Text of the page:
Most of us by now have seen the Every Frame a Painting essay “The Marvel Symphonic Universe,” which attempted to dissect why MCU musical scores are not so memorable to the general public. Well, count Thor: Ragnarok composer Mark Mothersbaugh amongst the video essay’s viewers, and Mothersbaugh kept the video in mind when creating his score.

The video essay primarily raised ire with directors and studios who used temp scores, existing music over early cuts of the films, and pushed their composers to score the film just like the temp—this created a “sameness” effect that the video argues has also extended to the MCU. “We were looking at that, going ‘Wow, OK.’ That helps explain some things that I kind of felt myself,” Mothersbaugh told The Hollywood Reporter about that specific point.

With visual effects-heavy blockbusters not coming together until the eleventh hour, Mothersbaugh’s fear is that music composers receive the short end of the stick, given very little time to produce their score.

“The composer has been getting squeezed over the last few decades. I guess sometimes maybe it works. A lot of times, and especially in the cases of the films they were pointing to in this YouTube thing, it started sounding like musical wallpaper,” says Mothersbaugh. “I think that’s what people were reacting to. It didn’t sound like the music was written for that scene in particular. It sounded like somebody was just spraying the wall with some color. It was the right color for a specific moment but had no nuances to it.”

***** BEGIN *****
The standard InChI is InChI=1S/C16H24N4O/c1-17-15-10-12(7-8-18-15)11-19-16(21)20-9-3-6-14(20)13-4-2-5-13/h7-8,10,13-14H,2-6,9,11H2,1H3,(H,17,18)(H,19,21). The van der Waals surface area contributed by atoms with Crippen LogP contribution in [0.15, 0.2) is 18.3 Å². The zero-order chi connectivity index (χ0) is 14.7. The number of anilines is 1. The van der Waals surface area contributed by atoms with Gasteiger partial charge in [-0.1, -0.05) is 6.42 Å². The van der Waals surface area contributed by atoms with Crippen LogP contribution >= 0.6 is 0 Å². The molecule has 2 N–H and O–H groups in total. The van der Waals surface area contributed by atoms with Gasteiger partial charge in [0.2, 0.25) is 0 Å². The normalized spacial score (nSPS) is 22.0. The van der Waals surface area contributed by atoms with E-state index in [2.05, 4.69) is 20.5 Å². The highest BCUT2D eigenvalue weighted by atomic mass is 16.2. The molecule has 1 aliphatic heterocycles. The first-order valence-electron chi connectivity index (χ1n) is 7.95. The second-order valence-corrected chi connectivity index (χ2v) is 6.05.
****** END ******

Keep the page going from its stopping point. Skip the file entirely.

Luckily, the experience was good enough for Mothersbaugh that he’d consider working with Marvel Studios again.”Marvel is so successful, and it seems like it’s because the people that are at the top of the food chain are very integrated into the creative process, which I hadn’t expected,” Mothersbaugh explains. Music was certainly not an afterthought:”I’m sitting there with their in-house music editor and playing music for him and Taika [Waititi]. This guy walks in and it’s Kevin [Feige] and he sits down with me, he’s just listening in. He’s checking it out to see what we’re doing,” he continues.

After watching (and reviewing) the film, I can tell you that the combination of orchestral music and 80s-inspired synth music from the Devo frontman is unlike anything the Marvel Cinematic Universe has heard before, and it is a major factor in Waititi’s reinvention of Thor. After you watch the film, you’ll likely want to listen to the score by itself—the soundtrack is currently available on services such as Spotify.

What did you think of the Thor: Ragnarok score? Tell us your thoughts!

Source: The Hollywood Reporter